Senator Tina Smith condemns Trump’s “shithole countries” comment and calls him racist

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US Senator Tina Smith speaking to reporters from the ethnic press during the Martin Luther King, Jr. Holiday Breakfast on Monday, January 15 2018 in Minneapolis. The senator condemned president Trump for calling Africa and Haiti “shithole countries.” Photo: Uche Iroegbu

MINNEAPOLIS – Minnesota’s newly minted US Senator, Tina Smith, has strongly rebuked president Donald Trump’s reported calling of immigrants from Africa and Haiti coming to the US as hailing from “shithole countries.”

Minnesota Governor Mark Dayton appointed Smith in December to take the place of Al Franken who resigned was speaking to members of the ethnic press at the annual Martin Luther King Breakfast on Monday, where British-Nigerian actor David Oyelowo gave the keynote address. Oyelowo played Martin Luther King, Jr. in the critically acclaimed ‘Selma’ movie.

The junior senator from Minnesota said Trump’s comments “was a dramatic demonstration of his racism.” Smith went on to say that she does not believe the president “understands what this country is all about.” The immigrants that come here make the United States stronger, she said.

Trump made the comments while meeting with lawmakers at the Oval Office to discuss immigration reforms. Top on the agenda was how to provide permanent legal status to DACA (Deferred Action for Childhood Arrivals) individuals which affects individuals that were brought here as children. There is bipartisan support to find relief for them but there is no bipartisan consensus on matters such as the Diversity Visa Lottery that many Republicans want to get rid of. Africans have been some of the main beneficiaries of the Diversity Visa Lottery that targets regions that have had historically low levels of immigration into the United States.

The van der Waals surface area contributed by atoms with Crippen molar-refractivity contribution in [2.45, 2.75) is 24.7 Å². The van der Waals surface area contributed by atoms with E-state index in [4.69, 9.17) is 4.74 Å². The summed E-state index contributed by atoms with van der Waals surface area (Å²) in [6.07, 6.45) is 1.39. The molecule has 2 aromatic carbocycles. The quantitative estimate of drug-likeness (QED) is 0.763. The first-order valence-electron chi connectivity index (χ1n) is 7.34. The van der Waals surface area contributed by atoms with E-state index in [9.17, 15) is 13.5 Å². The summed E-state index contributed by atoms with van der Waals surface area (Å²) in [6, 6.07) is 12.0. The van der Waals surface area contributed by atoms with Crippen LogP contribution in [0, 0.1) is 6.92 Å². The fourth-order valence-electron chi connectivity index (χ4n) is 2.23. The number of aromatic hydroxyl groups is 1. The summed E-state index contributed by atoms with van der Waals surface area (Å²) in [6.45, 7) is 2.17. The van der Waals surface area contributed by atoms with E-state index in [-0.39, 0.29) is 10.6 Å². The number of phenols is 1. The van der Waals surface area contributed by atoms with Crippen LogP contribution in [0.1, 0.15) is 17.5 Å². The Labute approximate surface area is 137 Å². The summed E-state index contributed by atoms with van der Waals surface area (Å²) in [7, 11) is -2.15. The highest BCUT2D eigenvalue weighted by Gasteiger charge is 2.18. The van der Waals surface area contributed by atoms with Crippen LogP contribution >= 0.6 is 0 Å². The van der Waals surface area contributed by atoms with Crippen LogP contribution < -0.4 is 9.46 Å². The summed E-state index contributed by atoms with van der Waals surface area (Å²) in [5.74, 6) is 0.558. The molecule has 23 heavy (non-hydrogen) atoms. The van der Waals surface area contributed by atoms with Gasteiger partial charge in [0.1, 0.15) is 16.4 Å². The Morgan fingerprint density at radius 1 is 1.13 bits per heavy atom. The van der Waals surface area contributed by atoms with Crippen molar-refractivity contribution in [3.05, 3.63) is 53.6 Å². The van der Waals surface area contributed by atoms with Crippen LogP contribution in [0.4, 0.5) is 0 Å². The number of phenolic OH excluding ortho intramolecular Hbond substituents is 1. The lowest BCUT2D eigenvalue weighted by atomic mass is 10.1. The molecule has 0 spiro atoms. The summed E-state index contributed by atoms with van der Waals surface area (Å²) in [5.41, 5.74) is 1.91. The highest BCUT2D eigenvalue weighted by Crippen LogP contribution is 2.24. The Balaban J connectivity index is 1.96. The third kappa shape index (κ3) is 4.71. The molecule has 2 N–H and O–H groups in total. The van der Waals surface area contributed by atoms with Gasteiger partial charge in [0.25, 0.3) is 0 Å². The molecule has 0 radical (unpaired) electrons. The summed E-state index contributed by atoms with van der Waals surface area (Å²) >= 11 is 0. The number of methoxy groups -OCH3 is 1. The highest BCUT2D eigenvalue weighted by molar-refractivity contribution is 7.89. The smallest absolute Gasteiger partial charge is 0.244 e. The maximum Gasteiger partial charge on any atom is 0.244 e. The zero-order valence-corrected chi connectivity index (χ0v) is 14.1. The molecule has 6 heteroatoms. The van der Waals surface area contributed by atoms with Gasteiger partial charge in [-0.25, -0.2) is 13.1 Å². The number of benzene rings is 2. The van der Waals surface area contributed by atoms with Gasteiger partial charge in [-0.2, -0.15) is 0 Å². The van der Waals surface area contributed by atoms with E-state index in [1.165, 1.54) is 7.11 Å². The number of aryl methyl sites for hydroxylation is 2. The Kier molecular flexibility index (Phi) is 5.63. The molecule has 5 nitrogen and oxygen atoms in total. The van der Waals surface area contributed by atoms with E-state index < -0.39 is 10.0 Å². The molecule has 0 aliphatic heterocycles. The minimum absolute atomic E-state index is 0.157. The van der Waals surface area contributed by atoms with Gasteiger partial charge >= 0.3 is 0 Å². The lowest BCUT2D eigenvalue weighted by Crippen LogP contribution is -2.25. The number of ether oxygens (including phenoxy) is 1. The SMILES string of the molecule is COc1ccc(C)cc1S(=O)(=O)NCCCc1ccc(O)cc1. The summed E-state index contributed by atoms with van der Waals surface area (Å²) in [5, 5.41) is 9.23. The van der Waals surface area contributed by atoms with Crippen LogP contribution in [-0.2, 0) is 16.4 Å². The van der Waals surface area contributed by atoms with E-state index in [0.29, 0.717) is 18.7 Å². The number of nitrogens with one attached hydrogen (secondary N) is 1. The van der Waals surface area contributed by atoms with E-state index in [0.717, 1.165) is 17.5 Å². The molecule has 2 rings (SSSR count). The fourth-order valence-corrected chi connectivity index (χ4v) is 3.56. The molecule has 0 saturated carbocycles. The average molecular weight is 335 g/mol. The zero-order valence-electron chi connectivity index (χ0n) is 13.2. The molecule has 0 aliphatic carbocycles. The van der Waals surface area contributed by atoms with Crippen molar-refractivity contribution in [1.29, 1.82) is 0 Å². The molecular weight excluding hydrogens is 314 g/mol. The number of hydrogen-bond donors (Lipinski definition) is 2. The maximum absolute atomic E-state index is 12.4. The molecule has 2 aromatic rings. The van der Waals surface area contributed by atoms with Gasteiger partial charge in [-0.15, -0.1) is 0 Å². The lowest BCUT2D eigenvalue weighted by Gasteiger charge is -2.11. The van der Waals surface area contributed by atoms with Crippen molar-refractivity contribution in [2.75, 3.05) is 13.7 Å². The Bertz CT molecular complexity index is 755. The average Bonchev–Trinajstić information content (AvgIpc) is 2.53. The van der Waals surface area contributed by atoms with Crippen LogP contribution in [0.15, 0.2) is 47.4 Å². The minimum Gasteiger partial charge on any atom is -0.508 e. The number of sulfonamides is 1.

Senator Smith went on to say, “it’s shocking to me that someone who speaks on behalf of our country should be speaking in such hateful terms.”

The president’s derogatory remarks on Africa also elicited a rare press release from the African Union Mission in Washington. In a statement sent over the weekend to Mshale as the storm grew, the AU ambassador to the US said, “The African Union Mission condemns the comments in the strongest terms and demands a retraction of the comment as well as an apology to not only to the Africans but to all people of African descent around the globe.”

In the wide-ranging interview following the Martin Luther King Breakfast, Senator Smith, responding to a question from Mshale said she has not yet started preparing for the November special election where she will be on the ballot to fill the rest of Al Franken’s term. Her appointment to the seat by Governor Dayton is good through the November election. The state constitution then calls for a special election to fill the rest of the resigned Franken’s term.

“I have been very focused on getting the senate office running but I have the website going,” Senator Smith said.

Smith said she would be joining three senate committees: Health & Education, Energy and the Agriculture committee.